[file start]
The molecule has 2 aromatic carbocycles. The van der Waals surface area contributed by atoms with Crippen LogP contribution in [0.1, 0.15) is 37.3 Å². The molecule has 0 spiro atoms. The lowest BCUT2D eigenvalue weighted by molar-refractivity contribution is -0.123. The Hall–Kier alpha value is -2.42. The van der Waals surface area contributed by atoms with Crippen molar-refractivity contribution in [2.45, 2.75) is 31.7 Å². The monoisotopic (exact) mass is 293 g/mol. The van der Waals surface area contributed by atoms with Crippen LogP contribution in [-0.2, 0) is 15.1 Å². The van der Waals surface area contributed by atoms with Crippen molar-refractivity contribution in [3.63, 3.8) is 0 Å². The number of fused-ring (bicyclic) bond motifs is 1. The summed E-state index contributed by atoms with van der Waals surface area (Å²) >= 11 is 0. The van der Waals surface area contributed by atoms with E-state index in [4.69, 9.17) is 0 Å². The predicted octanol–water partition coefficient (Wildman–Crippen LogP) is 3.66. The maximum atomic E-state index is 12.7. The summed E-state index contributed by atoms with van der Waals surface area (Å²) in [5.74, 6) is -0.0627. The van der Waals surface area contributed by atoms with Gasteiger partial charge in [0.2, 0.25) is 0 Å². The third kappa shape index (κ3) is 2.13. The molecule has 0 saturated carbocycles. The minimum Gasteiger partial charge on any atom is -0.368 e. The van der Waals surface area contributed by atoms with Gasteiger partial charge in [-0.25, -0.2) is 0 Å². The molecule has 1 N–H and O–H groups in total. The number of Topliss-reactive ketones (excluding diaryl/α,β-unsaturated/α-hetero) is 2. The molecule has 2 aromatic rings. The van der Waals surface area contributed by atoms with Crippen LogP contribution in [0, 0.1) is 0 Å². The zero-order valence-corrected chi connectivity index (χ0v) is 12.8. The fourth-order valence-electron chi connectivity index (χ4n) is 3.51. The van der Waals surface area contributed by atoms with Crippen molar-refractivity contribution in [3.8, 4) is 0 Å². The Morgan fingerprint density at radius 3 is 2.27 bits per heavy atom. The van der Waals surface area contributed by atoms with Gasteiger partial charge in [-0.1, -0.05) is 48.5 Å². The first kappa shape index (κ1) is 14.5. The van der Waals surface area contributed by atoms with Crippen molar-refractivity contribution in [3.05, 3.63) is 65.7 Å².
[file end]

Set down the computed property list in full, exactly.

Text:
The molecule has 2 aromatic carbocycles. The van der Waals surface area contributed by atoms with Crippen LogP contribution in [0.1, 0.15) is 37.3 Å². The molecule has 0 spiro atoms. The lowest BCUT2D eigenvalue weighted by molar-refractivity contribution is -0.123. The Hall–Kier alpha value is -2.42. The van der Waals surface area contributed by atoms with Crippen molar-refractivity contribution in [2.45, 2.75) is 31.7 Å². The monoisotopic (exact) mass is 293 g/mol. The van der Waals surface area contributed by atoms with Crippen LogP contribution in [-0.2, 0) is 15.1 Å². The van der Waals surface area contributed by atoms with Crippen molar-refractivity contribution in [3.63, 3.8) is 0 Å². The number of fused-ring (bicyclic) bond motifs is 1. The summed E-state index contributed by atoms with van der Waals surface area (Å²) >= 11 is 0. The van der Waals surface area contributed by atoms with E-state index in [4.69, 9.17) is 0 Å². The predicted octanol–water partition coefficient (Wildman–Crippen LogP) is 3.66. The maximum atomic E-state index is 12.7. The summed E-state index contributed by atoms with van der Waals surface area (Å²) in [5.74, 6) is -0.0627. The van der Waals surface area contributed by atoms with Gasteiger partial charge in [0.2, 0.25) is 0 Å². The third kappa shape index (κ3) is 2.13. The molecule has 0 saturated carbocycles. The minimum Gasteiger partial charge on any atom is -0.368 e. The van der Waals surface area contributed by atoms with Gasteiger partial charge in [-0.25, -0.2) is 0 Å². The molecule has 1 N–H and O–H groups in total. The number of Topliss-reactive ketones (excluding diaryl/α,β-unsaturated/α-hetero) is 2. The molecule has 2 aromatic rings. The van der Waals surface area contributed by atoms with Crippen LogP contribution in [0, 0.1) is 0 Å². The zero-order valence-corrected chi connectivity index (χ0v) is 12.8. The fourth-order valence-electron chi connectivity index (χ4n) is 3.51. The van der Waals surface area contributed by atoms with Crippen molar-refractivity contribution in [3.8, 4) is 0 Å². The Morgan fingerprint density at radius 3 is 2.27 bits per heavy atom. The van der Waals surface area contributed by atoms with Gasteiger partial charge in [-0.1, -0.05) is 48.5 Å². The first kappa shape index (κ1) is 14.5. The van der Waals surface area contributed by atoms with Crippen molar-refractivity contribution in [3.05, 3.63) is 65.7 Å².